Head space of the incubated bottles were injected with 5 ml pure (100 %) CH4 to provide 2100 μmol of CH4 g−1 air dried soil. Head space CH4 concentration was measured at regular interval. After each day sampling, the headspace was replaced with an equivalent amount of high purity He to maintain the pressure equilibrium. The CH4 concentration in the headspace of serum bottles was analyzed in a Shimadzu GC-17A gas chromatograph equipped with FID and a Porapak N column. The column and detector were maintained at 60 °C and 100 °C respectively. The gas samples were injected through injection port of an on-column injector. The GC was calibrated before and after each set of measurement using different standard concentration of CH4 in N2 (Sigma gasses, N. Delhi, India) as primary standard. Under these conditions, the retention time of CH4 was 1.15 min and the minimum detectable limit was 0.5 μl ml−1.
Electron donors influence on methane oxidation
In a follow-up experiment, soil slurry samples were incubated with different electron donors to understand the CH4 -driven redox process in the soil. Briefly, 10-g portions of soil samples placed in a presterilized 130-ml serum bottle were held under flooded condition by adding sterile distilled water at 1:2 volume ratio. Soil slurries were then amended with a freshly prepared aqueous solution of different inorganic electron donor redox species (as unamended control, NH4Cl, FeCl2, and N2S) separately. After closing with butyl rubber stoppers, a set of incubation vessels was flushed with helium (He) for 30 min, and another set was prepared with ambient air in the headspace, respectively. The headspace of all the serum bottles was injected with 5 ml pure methane. Then, the incubation bottles were kept in the dark in an incubator, with intermittent shaking on a rotary shaker for a period of 8 h on each day, at 30 ± 2 °C for 10 days. CH4 concentration in the headspace of the serum bottles was analyzed each day until 10 days, in a Shimadzu 17A gas chromatograph. A similar set-up of parallel incubation was carried out with sterile soil to link the role of microbes in the redox process. Mean values from the three replicate observations of each treatment at every sampling period were presented.
Methane oxidizers with soluble methane monooxygenase (sMMO) activity from soils were enumerated as described by (Graham et al. 1992). Triplicate plates for each dilution were incubated in vacuum desiccators under the atmosphere of CH4 (5 %) air mixture by replenishing the headspace atmosphere with CH4 on every 4 days, for 30 days in an incubator. The colonies that developed a colored complex with naphthalene and O-dianisidine (tetrazotized) were counted positive for CH4 oxidizers with sMMO. Cultivable ammonium oxidizing bacteria were enumerated by the MPN method (Schmidt and Belser 1982). Appropriate dilutions of suspensions of soils from different treatments were incubated with ammonium medium for 4 weeks. The number of positive tubes in each of the appropriate dilutions was scored and the NH4+ -oxidizing population was estimated (Adhya et al. 1996).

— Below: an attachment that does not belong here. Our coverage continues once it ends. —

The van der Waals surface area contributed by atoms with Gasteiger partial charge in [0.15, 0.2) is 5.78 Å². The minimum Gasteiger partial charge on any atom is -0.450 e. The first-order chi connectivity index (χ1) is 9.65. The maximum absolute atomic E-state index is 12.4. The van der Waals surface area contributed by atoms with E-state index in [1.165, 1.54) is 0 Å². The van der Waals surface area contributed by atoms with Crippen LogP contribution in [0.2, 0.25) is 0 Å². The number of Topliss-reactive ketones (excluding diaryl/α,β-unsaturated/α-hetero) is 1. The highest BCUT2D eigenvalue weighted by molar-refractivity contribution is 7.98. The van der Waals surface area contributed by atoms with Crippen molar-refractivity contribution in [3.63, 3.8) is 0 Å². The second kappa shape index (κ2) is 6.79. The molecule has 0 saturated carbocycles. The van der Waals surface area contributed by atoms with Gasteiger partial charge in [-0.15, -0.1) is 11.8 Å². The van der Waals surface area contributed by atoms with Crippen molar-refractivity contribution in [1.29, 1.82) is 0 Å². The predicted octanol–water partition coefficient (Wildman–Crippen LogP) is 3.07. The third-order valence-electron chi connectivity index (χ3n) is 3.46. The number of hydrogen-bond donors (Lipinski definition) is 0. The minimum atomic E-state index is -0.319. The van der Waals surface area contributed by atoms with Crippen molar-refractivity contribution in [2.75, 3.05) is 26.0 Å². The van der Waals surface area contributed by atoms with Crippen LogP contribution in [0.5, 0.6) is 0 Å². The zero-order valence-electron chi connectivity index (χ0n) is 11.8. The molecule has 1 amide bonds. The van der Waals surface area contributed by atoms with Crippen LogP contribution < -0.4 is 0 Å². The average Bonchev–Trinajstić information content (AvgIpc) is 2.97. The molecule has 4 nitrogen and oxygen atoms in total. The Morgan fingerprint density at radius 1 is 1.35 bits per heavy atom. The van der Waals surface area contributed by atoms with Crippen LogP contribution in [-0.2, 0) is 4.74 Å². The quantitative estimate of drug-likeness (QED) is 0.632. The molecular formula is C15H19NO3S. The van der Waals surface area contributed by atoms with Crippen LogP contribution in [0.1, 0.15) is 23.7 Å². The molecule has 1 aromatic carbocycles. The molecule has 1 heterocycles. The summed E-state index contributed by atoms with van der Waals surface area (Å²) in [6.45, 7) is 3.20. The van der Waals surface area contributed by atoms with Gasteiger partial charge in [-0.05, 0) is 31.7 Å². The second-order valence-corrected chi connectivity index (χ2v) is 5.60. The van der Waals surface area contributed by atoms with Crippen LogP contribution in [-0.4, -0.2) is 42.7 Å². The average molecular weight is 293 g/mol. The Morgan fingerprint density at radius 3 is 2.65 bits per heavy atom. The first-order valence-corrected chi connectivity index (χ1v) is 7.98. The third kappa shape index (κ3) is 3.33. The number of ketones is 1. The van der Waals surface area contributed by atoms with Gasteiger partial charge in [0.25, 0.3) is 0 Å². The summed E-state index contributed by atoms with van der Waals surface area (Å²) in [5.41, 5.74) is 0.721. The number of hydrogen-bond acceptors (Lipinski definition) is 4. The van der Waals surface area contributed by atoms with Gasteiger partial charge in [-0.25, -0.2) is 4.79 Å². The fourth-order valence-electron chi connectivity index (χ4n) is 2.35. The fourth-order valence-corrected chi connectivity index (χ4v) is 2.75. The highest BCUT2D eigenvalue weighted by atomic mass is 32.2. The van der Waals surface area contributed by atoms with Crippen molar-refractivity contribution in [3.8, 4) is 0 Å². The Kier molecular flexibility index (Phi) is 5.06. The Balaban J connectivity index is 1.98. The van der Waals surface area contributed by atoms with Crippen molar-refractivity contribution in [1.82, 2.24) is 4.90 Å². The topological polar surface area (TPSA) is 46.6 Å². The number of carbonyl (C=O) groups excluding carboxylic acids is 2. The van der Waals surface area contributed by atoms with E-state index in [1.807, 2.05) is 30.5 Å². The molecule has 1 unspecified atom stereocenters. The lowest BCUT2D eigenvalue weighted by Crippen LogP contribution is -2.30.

We performed data analysis to estimate the mean and standard deviation of three replicated samples using Excel software (Microsoft Office, 2007). The Pearson coefficient was estimated to define the correlation between variables and parameters of study. Correlation analyses were performed using R statistical software (R version 2.15.1).
Microbial redox process
CH4 oxidation during sequential reduction
CH4 oxidation activity of soil incubated under aerobic and anaerobic conditions. Rate constant k is the slope of log scale CH4 concentration over time during the rapid decline incubation period
Day of incubation
Apparent rate constant
k (μg CH4 day−1 g−1 soil)
0.46 ± 0.05
0.64 ± 0.02
0.68 ± 0.01
0.68 ± 0.01
0.38 ± 0.01
0.32 ± 0.02
0.46 ± 0.05
0.44 ± 0.02
0.44 ± 0.01
0.42 ± 0.01
0.15 ± 0.02
0.07 ± 0.01
Role of electron donors on methane oxidation
Microbial population dynamics
Changes in the population of methane oxidizing bacteria and ammonium oxidizing bacteria in flooded soil incubated under aerobic and anaerobic conditions. Microbial population estimated after complete oxidation of head space CH4. For all samples n = 3. Values are means and standard deviations
Incubation period (day)
Methanotrophs with soluble methane monooxygenase (smmo) (104 CFU g−1 soil)
Ammonium oxidizers (103 MPN g−1 soil)
11.66 ± 1.52
11.66 ± 1.52
0.86 ± 0.10
0.86 ± 0.10
21.66 ± 2.51
8.33 ± 3.51
0.43 ± 0.05
0.11 ± 0.01
28.33 ± 2.88
4.33 ± 0.60
0.30 ± 0.07
0.06 ± 0.02
22.00 ± 2.64
2.66 ± 1.15
0.12 ± 0.03
0.04 ± 0.01
7.00 ± 2.64
1.33 ± 0.57
0.05 ± 0.05
0.01 ± 0.00
2.00 ± 1.00
0.35 ± 0.26
0.02 ± 0.01
0.01 ± 0.00